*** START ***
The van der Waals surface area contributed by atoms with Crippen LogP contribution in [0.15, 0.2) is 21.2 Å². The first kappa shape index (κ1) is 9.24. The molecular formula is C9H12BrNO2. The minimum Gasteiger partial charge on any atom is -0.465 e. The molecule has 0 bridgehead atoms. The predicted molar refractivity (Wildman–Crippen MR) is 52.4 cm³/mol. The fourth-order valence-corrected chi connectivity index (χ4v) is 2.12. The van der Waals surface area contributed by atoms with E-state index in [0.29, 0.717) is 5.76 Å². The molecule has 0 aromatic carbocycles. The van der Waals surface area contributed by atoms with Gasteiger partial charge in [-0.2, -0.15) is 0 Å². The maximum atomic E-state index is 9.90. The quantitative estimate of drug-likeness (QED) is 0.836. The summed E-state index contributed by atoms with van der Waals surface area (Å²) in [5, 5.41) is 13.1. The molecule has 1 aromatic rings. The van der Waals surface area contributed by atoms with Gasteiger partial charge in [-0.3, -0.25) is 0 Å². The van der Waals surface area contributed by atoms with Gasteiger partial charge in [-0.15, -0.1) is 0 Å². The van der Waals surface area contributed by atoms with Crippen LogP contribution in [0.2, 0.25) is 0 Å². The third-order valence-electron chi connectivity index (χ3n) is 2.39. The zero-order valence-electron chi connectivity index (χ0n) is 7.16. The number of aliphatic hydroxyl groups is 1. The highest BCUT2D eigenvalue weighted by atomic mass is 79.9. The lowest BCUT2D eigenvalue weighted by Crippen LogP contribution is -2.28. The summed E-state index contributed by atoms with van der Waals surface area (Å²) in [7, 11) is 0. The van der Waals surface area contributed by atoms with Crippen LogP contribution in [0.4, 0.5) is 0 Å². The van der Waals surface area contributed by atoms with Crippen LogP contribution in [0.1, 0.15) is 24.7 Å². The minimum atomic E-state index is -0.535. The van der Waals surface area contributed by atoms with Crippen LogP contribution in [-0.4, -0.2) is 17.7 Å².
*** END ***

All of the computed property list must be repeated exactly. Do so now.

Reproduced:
The van der Waals surface area contributed by atoms with Crippen LogP contribution in [0.15, 0.2) is 21.2 Å². The first kappa shape index (κ1) is 9.24. The molecular formula is C9H12BrNO2. The minimum Gasteiger partial charge on any atom is -0.465 e. The molecule has 0 bridgehead atoms. The predicted molar refractivity (Wildman–Crippen MR) is 52.4 cm³/mol. The fourth-order valence-corrected chi connectivity index (χ4v) is 2.12. The van der Waals surface area contributed by atoms with E-state index in [0.29, 0.717) is 5.76 Å². The molecule has 0 aromatic carbocycles. The van der Waals surface area contributed by atoms with Gasteiger partial charge in [-0.2, -0.15) is 0 Å². The maximum atomic E-state index is 9.90. The quantitative estimate of drug-likeness (QED) is 0.836. The summed E-state index contributed by atoms with van der Waals surface area (Å²) in [5, 5.41) is 13.1. The molecule has 1 aromatic rings. The van der Waals surface area contributed by atoms with Gasteiger partial charge in [-0.3, -0.25) is 0 Å². The van der Waals surface area contributed by atoms with Gasteiger partial charge in [-0.15, -0.1) is 0 Å². The van der Waals surface area contributed by atoms with Crippen LogP contribution in [0.2, 0.25) is 0 Å². The third-order valence-electron chi connectivity index (χ3n) is 2.39. The zero-order valence-electron chi connectivity index (χ0n) is 7.16. The number of aliphatic hydroxyl groups is 1. The highest BCUT2D eigenvalue weighted by atomic mass is 79.9. The lowest BCUT2D eigenvalue weighted by Crippen LogP contribution is -2.28. The summed E-state index contributed by atoms with van der Waals surface area (Å²) in [7, 11) is 0. The van der Waals surface area contributed by atoms with Crippen LogP contribution in [0.4, 0.5) is 0 Å². The van der Waals surface area contributed by atoms with Crippen LogP contribution in [0.1, 0.15) is 24.7 Å². The minimum atomic E-state index is -0.535. The van der Waals surface area contributed by atoms with Crippen LogP contribution in [-0.4, -0.2) is 17.7 Å².